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Full Online Book HomeLong StoriesBarbarians - Chapter 18. The Aviator
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Barbarians - Chapter 18. The Aviator Post by :rezell Category :Long Stories Author :Robert W. Chambers Date :May 2012 Read :2997

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Barbarians - Chapter 18. The Aviator


Where the Fontanes highroad crosses the byroad to Sainte Lesse they were halted by a dusty column moving rapidly west--four hundred American mules convoyed by gendarmerie and remount troopers.

The sweating riders, passing at a canter, shouted from their saddles to the big gendarme in the market cart that neither Nivelle nor Sainte Lesse were to be defended at present, and that all stragglers were being directed to Fontanes and Le Marronnier. Mules and drivers defiled at a swinging trot, enveloped in torrents of white dust; behind them rode a peloton of the remount, lashing recalcitrant animals forward; and in the rear of these rolled automobile ambulances, red crosses aglow in the rays of the setting sun.

The driver of the last ambulance seemed to be ill; his head lay on the shoulder of a Sister of Charity who had taken the steering wheel.

The gendarme beside Maryette signalled her to stop; then he got out of the market cart and, lifting the body of the American muleteer in his powerful arms, strode across the road. The airman leaped from the market cart and followed him.

Between them they drew out a stretcher, laid the muleteer on it, and shoved it back into the vehicle.

There was a brief consultation, then they both came back to Maryette, who, rigid in her seat and very pale, sat watching the procedure in silence.

The gendarme said:

"I go to Fontanes. There's a dressing station on the road. It appears that your young man's heart hasn't quite stopped yet----"

The girl rose excitedly to her feet, but the gendarme gently forced her back into her seat and laid the reins in her hands. To the airman he growled:

"I did not tell this poor child to hope; I merely informed her that her friend yonder is still breathing. But he's as full of holes as a pepper pot!" He frowned at Maryette: "_Allons! My comrade here goes to Sainte Lesse. Drive him there now, in God's name, before the Uhlans come clattering on your heels!"

He turned, strode away to the ambulance once more, climbed in, and placed one big arm around the sick driver's shoulder, drawing the man's head down against his breast.

"_Bonne chance!_" he called back to the airman, who had now seated himself beside Maryette. "Explain to our little bell-mistress that we're taking her friend to a place where they fool Death every day--where to cheat the grave is a flourishing business! Good-bye! Courage! En route, brave Sister of the World!"

The Sister of Charity turned and smiled at Maryette, made her a friendly gesture, threw in the clutch, and, twisting the steering wheel with both sun-browned hands, guided the machine out onto the road and sped away swiftly after the cloud of receding dust.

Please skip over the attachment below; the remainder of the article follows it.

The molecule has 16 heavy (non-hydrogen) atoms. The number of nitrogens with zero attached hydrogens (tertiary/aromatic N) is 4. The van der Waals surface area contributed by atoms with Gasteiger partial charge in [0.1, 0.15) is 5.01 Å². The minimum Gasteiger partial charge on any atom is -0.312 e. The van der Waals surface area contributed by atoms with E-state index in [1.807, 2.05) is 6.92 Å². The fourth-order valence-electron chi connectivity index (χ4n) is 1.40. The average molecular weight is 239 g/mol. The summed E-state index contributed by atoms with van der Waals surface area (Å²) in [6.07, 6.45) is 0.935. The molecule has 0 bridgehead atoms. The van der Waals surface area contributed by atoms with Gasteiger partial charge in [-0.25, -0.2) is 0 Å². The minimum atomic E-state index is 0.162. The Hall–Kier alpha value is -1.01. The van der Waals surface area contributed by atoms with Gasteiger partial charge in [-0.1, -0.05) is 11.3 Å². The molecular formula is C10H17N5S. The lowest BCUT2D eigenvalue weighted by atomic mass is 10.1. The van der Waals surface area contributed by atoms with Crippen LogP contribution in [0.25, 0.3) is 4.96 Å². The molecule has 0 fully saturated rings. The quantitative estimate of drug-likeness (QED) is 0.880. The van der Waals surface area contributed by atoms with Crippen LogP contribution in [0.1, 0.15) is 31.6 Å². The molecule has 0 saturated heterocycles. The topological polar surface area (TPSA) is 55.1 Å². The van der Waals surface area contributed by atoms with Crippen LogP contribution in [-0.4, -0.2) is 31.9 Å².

"Drive on, mademoiselle," said the airman quietly.

In his accent there was something poignantly familiar to Maryette, and she turned with a start and looked at him out of her dark blue, tear-marred eyes.

"Are _you also American?" she asked.

"Gunner observer, American air squadron, mademoiselle."

"An airman?"

"Yes. My machine was shot down in Nivelle woods an hour ago."

After a silence, as they jogged along between the hazel thickets in the warm afternoon sunshine:

"Were you acquainted with my friend?" she asked wistfully.

"With Jack Burley? A little. I knew him in Calais."

The tears welled up into her eyes:

"Could you tell me about him?... He was my first friend.... I did not understand him in the beginning, monsieur. Among children it is different; I had known boys--as one knows them at school. But a man, never--and, indeed, I had not thought I had grown up until--he came--Djack--to live at our inn.... The White Doe at Sainte Lesse, monsieur. My father keeps it."

"I see," nodded the airman gravely.

"Yes--that is the way. He came--my first friend, Djack--with mules from America, monsieur--one thousand mules. And God knows Sainte Lesse had never seen the like! As for me--I thought I was a child still--until--do you understand, monsieur?"

"Yes, Maryette."

"Yes, that is how I found I was grown up. He was a man, not a boy--that is how I found out. So he became my first friend. He was quite droll, and very big and kind--and timid--following me about--oh, it was quite droll for both of us, because at first I was afraid, but pretended not to be."

She smiled, then suddenly her eyes filled with the tragedy again, and she began to whimper softly to herself, with a faint sound like a hovering pigeon.

"Tell me about him," said the airman.

She staunched her tears with the edge of her apron.

"It was that way with us," she managed to say. "I was enchanted and a little frightened--it being my first friendship. He was so big, so droll, so kind.... We were on our way to Nivelle this morning. I was to play the carillon--being mistress of the bells at Sainte Lesse--and there was nobody else to play the bells at Nivelle; and the wounded desired to hear the carillon."


"So Djack came after me--hearing rumours of Prussians in that direction. They were true--oh, God!--and the Prussians caught us there where you found us."

She bowed her supple figure double on the seat, covering her face with her sun-browned hands.

The airman drove on, whistling "La Brabanconne" under his breath, and deep in thought. From time to time he glanced at the curved figure beside him; but he said no more for a long time.

Toward sunset they drove into the Sainte Lesse highway.

He spoke abruptly, dryly:

"Anybody can weep for a friend. But few avenge their dead."

She looked up, bewildered.

They drove under the old Sainte Lesse gate as he spoke. The sunlight lay pink across the walls and tipped the turret of the watch tower with fire.

The town seemed very still; nothing was to be seen on the long main street except here and there a Spahi horseman _en vidette_, and the clock-tower pigeons circling in their evening flight.

The girl, Maryette, looked dumbly into the fading daylight when the cart stopped before her door. The airman took her gently by the arm, and that awakened her. As though stiffened by fatigue she rose and climbed to the sidewalk. He took her unresisting arm and led her through the tunnelled wall and into the White Doe Inn.